Dawn, thanks for your comments. Funny, this post is kinda old, but here are two comments today! I’ve been writing on my outside blog of late, because I was feeling too radical for this site. Sam knows what I mean…..! ; )
One rule in helping troubled youth is “Stay close enough to help – far enough away so they do not drag you down to” Where is the line between help and empowerment? Its a hard call. To help someone without empowering them to keep asking for help.
“I am for doing good to the poor, but…I think the best way of doing good to the poor, is not making them easy in poverty, but leading or driving them out of it. I observed…that the more public provisions were made for the poor, the less they provided for themselves, and of course became poorer. And, on the contrary, the less was done for them, the more they did for themselves, and became richer.”
— Benjamin Franklin
@GeekChick – I fully appreciate your arguments about personal responsibility and I agree to an extent. But would you also agree that the multi-billion dollar advertising industry and the multi-trillion dollar investment industry have an even greater role to play. I had grandparents who lived through the Great Depression who had major fortunes before the market fall and rebuilt their fortunes after the crash. Yes, they were frugal and wise in how they spent their money but they also taught me that America is a place where you can go as high as you want as long as you willing to put in the hard work.
Now I hear that the vast majority of the American people should just be happy with what they have while the fortunate few in society can live the good life. I don’t want a McMansion or the latest BMW. But I do want the means to do what I want without having to be subject to another person’s whim.
Look at your situation. Thanks to a rogue trader on Wall Street, $100K of your money was stolen by a person who makes in one year what you and your husband may make in a lifetime of work. The trader didn’t create any value nor contribute to society. They used aggressive sales tactics to prey on someone who wanted a little more for their life and just didn’t have education to understand what was happening to them. For twenty years Michael Lewis has been documenting how Wall Street has taken advantage of Main Street with the help of friendly politicians (The Big Short is his latest book).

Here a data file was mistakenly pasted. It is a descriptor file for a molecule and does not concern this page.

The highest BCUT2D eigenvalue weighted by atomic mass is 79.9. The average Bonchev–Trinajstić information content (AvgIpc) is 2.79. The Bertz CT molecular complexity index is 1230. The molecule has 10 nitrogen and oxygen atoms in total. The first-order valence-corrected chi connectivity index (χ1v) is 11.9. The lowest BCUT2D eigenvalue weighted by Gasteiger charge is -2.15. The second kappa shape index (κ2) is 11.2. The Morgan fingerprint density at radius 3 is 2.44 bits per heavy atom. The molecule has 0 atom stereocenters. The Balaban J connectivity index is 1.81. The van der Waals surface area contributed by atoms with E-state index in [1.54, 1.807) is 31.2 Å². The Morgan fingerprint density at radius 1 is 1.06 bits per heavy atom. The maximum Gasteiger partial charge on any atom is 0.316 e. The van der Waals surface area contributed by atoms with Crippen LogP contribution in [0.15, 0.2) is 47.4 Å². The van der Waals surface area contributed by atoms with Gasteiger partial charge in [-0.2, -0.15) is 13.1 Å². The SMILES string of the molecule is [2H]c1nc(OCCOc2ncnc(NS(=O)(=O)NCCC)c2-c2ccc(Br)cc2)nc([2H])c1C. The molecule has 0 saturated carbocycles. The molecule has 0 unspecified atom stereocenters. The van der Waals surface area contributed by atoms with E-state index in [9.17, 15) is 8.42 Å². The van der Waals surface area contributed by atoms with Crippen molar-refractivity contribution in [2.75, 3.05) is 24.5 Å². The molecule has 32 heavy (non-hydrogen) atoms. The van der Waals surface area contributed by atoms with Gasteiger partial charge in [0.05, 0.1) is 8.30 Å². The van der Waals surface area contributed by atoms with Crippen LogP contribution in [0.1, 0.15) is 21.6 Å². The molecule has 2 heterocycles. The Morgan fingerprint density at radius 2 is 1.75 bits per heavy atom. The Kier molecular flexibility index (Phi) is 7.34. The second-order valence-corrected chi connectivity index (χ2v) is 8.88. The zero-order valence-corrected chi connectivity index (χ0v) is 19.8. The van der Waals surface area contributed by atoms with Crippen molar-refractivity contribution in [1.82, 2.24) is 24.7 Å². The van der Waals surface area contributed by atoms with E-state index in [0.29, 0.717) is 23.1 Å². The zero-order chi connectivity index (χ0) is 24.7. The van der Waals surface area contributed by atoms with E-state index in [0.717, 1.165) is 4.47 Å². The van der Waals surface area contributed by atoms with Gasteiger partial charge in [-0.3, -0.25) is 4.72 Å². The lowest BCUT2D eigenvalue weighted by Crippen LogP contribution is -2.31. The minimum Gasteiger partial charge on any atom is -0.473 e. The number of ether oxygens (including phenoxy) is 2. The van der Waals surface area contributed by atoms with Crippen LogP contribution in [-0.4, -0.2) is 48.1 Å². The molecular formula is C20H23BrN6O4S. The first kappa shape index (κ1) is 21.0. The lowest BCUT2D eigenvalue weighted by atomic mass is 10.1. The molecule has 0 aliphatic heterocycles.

Yes, there was a sizable population of fools who spent more than they could afford. But that only provided the seed money to finance the bigger scheme of defrauding the American economy and prudent investors like you and me. Take a look at those 529s you invest in. How is your TSP doing? What was it invested in? I bet that the rogue traders took advantage of you too through your retirement funds or college funds.
Thanks to derivatives and the unregulated credit default swap market many wise and thrifty investors were scammed. Not because they were stupid or greedy but because the government failed to make these new markets open and transparent. The mortgage meltdown is just another event in a long history of market manipulation that began when Wall Street was first created. And there is even a bigger threat on the horizon which may dwarf the events of 2008 (http://arstechnica.com/tech-policy/news/2009/08/nyse-builds-computer-trading-mothership-worries-abound.ars). Get used to the term “high frequency trading” as you will hear it a lot more in 2011 and 2012.